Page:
Monday, October 04, 2004

Communities, learning, technology, socializing and anarchy; the road we’re on.

Over the last week I learned a lot. A lot about education, learning, technology, how the brain works and the road ahead. I gestalted. The gestalt came from six primary sources;

First, I have been looking for a career change. Not really a change, more like a consolidation. I am consolidating the skills and knowledge I have from 16 years as a technologist with the 8 years I have as college faculty and technology trainer. I love to teach. Always have, most likely always will. I’m also enamored by technology, I love the wizardry. So, at 40 it makes sense that I bring it all together. So, now I’m networking, reading, talking on the phone, studying, doing what it takes to complete the consolidation.

Second, I read an article in strategy+business by Marc Prensky. (yes, I still read magazines). A great article about the language of people born after approximately 1984, they are referred to as digital natives. You can’t get the actual article on-line, you can get to a pdf on the subject via Marc’s website, it’s found in a paper titled, “digital natives, digital immigrants“. The premise of all this is that people born after 1984 (and access to the technology) have brains that are now hard wired differently than those born before 1984. This change is due to the amount of digital exposure they have had. Exposure to TV, video games, cell phones, instant messaging, email, etc… read the article, it all makes sense there.

, I was attending a workshop in my daughters school district. The workshop was called “What Kind of Education for What Kind of World?”. The key speaker was a man named, ‘John Abbott’, he is a founder of the 21st Century Learning Initiative. He talked about brain development. The very early years, the spirit of the family and close ties to others, how some learning times are better than others, the importance of the adolescent years and mentorship, how learning is also community based. All summarized in the proverb, “Tell me, and I forget; show me, and I remember; let me do and I understand.” All this happens at different times and rates as a person grows up in their community. He talked about technological change and how it is affecting everything.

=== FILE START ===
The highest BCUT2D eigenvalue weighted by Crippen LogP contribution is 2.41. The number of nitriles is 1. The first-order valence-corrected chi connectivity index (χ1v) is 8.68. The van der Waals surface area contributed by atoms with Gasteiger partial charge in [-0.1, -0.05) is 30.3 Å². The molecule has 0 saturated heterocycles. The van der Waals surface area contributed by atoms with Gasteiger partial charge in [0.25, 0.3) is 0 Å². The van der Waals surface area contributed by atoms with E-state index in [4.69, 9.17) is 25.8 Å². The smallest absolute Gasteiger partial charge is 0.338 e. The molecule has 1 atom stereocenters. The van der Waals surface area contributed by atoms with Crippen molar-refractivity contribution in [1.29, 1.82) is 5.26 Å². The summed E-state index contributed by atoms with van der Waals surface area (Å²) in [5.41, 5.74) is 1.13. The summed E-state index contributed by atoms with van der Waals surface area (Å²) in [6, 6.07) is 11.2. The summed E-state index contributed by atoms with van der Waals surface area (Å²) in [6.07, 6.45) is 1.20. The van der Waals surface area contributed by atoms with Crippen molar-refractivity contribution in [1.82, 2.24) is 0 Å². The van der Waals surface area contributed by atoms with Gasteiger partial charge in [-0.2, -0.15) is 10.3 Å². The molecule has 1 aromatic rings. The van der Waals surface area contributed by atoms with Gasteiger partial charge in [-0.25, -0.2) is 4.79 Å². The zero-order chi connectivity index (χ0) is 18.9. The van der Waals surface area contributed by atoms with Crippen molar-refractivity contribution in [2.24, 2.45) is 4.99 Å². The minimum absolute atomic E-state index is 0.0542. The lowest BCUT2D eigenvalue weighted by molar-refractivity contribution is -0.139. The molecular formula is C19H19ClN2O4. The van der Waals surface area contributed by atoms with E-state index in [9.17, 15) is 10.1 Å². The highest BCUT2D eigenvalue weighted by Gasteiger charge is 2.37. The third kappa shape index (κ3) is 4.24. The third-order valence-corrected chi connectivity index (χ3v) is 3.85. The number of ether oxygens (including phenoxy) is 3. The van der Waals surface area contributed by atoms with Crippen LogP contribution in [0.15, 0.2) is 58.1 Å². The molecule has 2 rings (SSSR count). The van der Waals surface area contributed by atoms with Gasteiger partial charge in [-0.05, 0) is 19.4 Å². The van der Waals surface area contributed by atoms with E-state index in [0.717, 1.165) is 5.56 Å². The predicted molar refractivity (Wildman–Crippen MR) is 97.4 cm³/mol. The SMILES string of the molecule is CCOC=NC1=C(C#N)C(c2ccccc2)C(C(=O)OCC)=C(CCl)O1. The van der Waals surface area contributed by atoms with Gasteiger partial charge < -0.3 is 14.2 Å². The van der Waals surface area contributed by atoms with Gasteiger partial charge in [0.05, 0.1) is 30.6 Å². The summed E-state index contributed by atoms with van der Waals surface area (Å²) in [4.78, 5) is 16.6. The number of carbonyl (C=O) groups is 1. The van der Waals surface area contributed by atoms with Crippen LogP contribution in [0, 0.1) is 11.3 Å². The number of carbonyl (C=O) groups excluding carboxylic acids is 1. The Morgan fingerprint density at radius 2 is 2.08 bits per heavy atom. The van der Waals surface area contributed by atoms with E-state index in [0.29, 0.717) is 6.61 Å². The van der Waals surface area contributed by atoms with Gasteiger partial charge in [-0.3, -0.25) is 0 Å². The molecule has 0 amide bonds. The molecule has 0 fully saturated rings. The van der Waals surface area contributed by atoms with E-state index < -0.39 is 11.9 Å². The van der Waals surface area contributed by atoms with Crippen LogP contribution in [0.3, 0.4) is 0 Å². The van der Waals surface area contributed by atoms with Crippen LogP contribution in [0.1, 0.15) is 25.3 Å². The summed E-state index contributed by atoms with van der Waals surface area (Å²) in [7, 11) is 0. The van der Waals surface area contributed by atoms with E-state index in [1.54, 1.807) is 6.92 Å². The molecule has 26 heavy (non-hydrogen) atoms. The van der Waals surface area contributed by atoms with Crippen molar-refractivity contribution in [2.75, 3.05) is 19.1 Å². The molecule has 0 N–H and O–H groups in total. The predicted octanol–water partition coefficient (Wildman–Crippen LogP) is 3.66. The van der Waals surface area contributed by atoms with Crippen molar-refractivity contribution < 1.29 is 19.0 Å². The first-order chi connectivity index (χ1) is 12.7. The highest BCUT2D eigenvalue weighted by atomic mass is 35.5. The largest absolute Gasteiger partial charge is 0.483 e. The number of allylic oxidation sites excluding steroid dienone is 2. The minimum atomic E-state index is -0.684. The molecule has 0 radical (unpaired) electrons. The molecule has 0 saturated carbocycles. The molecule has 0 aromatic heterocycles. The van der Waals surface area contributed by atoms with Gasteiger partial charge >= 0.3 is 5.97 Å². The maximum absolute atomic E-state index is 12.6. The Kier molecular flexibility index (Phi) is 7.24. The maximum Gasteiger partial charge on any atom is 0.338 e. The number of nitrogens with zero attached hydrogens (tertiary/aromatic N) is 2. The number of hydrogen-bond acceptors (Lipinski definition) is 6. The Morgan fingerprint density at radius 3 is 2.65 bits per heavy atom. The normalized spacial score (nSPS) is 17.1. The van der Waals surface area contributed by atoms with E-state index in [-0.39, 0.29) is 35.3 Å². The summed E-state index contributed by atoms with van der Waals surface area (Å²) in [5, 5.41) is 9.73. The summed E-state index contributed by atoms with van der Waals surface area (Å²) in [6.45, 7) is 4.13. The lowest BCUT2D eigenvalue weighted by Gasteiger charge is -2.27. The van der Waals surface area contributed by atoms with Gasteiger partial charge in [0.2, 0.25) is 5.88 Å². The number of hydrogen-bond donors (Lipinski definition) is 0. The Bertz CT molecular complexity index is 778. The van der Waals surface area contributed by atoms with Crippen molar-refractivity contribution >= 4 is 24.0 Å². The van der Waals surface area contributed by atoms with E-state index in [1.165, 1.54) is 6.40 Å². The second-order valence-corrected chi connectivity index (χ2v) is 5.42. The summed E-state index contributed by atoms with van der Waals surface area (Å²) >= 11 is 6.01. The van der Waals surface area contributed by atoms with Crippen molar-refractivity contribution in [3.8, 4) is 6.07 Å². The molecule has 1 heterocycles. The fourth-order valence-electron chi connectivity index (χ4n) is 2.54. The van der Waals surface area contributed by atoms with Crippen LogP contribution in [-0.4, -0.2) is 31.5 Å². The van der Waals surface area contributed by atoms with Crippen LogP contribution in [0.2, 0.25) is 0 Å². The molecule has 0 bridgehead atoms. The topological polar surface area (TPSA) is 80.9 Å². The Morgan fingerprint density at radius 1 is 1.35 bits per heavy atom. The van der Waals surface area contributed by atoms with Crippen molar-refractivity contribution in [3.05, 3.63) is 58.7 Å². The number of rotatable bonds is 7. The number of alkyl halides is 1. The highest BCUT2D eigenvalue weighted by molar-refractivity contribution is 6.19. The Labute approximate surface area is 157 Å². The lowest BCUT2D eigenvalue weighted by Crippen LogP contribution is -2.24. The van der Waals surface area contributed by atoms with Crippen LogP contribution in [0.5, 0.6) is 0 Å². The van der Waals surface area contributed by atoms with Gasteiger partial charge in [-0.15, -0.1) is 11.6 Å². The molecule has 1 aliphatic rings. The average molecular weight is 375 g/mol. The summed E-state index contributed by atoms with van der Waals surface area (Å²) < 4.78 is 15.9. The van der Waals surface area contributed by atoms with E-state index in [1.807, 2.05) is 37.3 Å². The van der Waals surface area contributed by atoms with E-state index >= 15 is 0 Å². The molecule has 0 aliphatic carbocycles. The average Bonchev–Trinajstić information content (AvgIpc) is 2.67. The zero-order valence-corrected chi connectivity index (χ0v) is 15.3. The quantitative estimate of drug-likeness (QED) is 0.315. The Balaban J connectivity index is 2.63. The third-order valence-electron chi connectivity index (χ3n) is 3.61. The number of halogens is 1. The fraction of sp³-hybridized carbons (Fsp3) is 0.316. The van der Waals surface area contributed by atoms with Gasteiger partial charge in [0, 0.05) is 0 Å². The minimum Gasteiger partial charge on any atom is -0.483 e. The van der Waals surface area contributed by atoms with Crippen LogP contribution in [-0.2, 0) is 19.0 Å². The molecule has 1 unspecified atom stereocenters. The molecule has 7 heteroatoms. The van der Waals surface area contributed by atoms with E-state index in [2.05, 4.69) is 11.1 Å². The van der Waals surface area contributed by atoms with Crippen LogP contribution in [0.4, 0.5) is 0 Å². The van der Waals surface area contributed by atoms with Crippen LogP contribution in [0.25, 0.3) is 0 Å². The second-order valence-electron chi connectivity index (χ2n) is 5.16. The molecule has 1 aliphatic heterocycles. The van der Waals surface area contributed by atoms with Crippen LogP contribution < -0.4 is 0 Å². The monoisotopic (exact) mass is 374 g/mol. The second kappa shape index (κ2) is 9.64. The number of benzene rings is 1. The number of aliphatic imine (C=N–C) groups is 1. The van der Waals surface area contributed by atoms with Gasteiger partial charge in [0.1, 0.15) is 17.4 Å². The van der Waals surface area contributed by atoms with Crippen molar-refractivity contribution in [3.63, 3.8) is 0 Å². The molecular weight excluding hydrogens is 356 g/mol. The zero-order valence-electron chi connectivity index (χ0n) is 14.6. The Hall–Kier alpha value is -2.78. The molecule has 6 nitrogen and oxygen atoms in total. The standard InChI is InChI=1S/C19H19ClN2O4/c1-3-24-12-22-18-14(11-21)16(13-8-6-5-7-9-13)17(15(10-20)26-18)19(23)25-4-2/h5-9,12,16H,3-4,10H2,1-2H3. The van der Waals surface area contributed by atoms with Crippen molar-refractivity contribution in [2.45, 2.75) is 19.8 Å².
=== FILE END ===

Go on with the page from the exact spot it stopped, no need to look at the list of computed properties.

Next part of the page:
Fourth, I was talking with a fellow who works for IBM in the Learning Solutions area of their practice. We had a great conversation about learning, technology and what’s next. He mentioned the concept of social networks. Social networks? look it up on google. It’s about how all the information you need can be within two degrees of separation and a whole lot more.

Fifth, the guy from IBM pointed me toward a fellow named Lawrence Lessig. He’s a lawyer / professor and he’s doing a lot of thinking, writing and work in regards to intellectual property laws and copyright. In a nutshell, and I hope I’m not simplifying too much, How do we encourage creativity when there is so much regulation and control?

Sixth, A few months ago I was working as a systems architect and I put together a comprehensive technology roadmap so we could get a better grasp of where we should be taking our financial services products. We needed some insight to what was on the technological horizon. During this I became familiar with the concept of the Municipal Area Networks. Essentially, this is a network which services a geographically contained area (municipality). This kind of network makes sense given we pay taxes so we have infrastructure within our municipality to support our lives and wellbeing. So as the online world becomes more pervasive why wouldn’t we have a network for our municipality. Think globally, act locally.

Ok, so what’s my point? Non-disclosure free zones, built upon the infrastructure of a Municipal Area Network, where all those who choose to participate work freely and without intellectual property concerns toward a stronger, smarter community. All wiki like, all ubiquitous, all with like minds, all in the same geographic community (we should still get out and be with others, it’s good for us). ommm.. can you feel it? You get younger community members who are in their intellectual flow partnered with other like minded people (their digital natives, they will do it anyway), including local experts (some older people who have ingrained knowledge, but want to hang with the natives to better understand the culture), learning, growing, innovating, invigorated… Awesome.